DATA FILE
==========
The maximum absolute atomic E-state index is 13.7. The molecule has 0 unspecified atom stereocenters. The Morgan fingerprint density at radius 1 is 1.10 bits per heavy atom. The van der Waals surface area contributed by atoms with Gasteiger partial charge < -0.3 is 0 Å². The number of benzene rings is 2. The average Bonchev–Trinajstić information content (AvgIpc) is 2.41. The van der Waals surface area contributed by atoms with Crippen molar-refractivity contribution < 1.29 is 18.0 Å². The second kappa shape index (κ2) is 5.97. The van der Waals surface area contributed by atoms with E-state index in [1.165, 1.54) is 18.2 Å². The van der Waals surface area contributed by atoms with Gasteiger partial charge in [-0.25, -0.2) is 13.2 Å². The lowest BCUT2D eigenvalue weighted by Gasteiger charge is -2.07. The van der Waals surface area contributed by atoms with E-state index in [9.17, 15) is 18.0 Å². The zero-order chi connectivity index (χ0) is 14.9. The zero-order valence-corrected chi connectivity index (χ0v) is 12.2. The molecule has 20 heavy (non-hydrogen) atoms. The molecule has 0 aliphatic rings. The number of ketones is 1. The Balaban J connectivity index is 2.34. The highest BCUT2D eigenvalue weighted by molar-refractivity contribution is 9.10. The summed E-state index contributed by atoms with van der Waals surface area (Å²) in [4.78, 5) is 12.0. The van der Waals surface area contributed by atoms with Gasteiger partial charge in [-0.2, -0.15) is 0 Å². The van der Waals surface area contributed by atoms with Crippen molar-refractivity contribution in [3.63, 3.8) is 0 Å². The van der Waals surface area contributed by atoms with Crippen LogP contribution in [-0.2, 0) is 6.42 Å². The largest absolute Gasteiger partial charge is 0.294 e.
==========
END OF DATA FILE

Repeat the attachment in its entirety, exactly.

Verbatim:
The maximum absolute atomic E-state index is 13.7. The molecule has 0 unspecified atom stereocenters. The Morgan fingerprint density at radius 1 is 1.10 bits per heavy atom. The van der Waals surface area contributed by atoms with Gasteiger partial charge < -0.3 is 0 Å². The number of benzene rings is 2. The average Bonchev–Trinajstić information content (AvgIpc) is 2.41. The van der Waals surface area contributed by atoms with Crippen molar-refractivity contribution < 1.29 is 18.0 Å². The second kappa shape index (κ2) is 5.97. The van der Waals surface area contributed by atoms with E-state index in [1.165, 1.54) is 18.2 Å². The van der Waals surface area contributed by atoms with Gasteiger partial charge in [-0.25, -0.2) is 13.2 Å². The lowest BCUT2D eigenvalue weighted by Gasteiger charge is -2.07. The van der Waals surface area contributed by atoms with E-state index in [9.17, 15) is 18.0 Å². The zero-order chi connectivity index (χ0) is 14.9. The zero-order valence-corrected chi connectivity index (χ0v) is 12.2. The molecule has 20 heavy (non-hydrogen) atoms. The molecule has 0 aliphatic rings. The number of ketones is 1. The Balaban J connectivity index is 2.34. The highest BCUT2D eigenvalue weighted by molar-refractivity contribution is 9.10. The summed E-state index contributed by atoms with van der Waals surface area (Å²) in [4.78, 5) is 12.0. The van der Waals surface area contributed by atoms with Gasteiger partial charge in [-0.2, -0.15) is 0 Å². The van der Waals surface area contributed by atoms with Crippen molar-refractivity contribution in [3.63, 3.8) is 0 Å². The van der Waals surface area contributed by atoms with Crippen LogP contribution in [-0.2, 0) is 6.42 Å². The largest absolute Gasteiger partial charge is 0.294 e.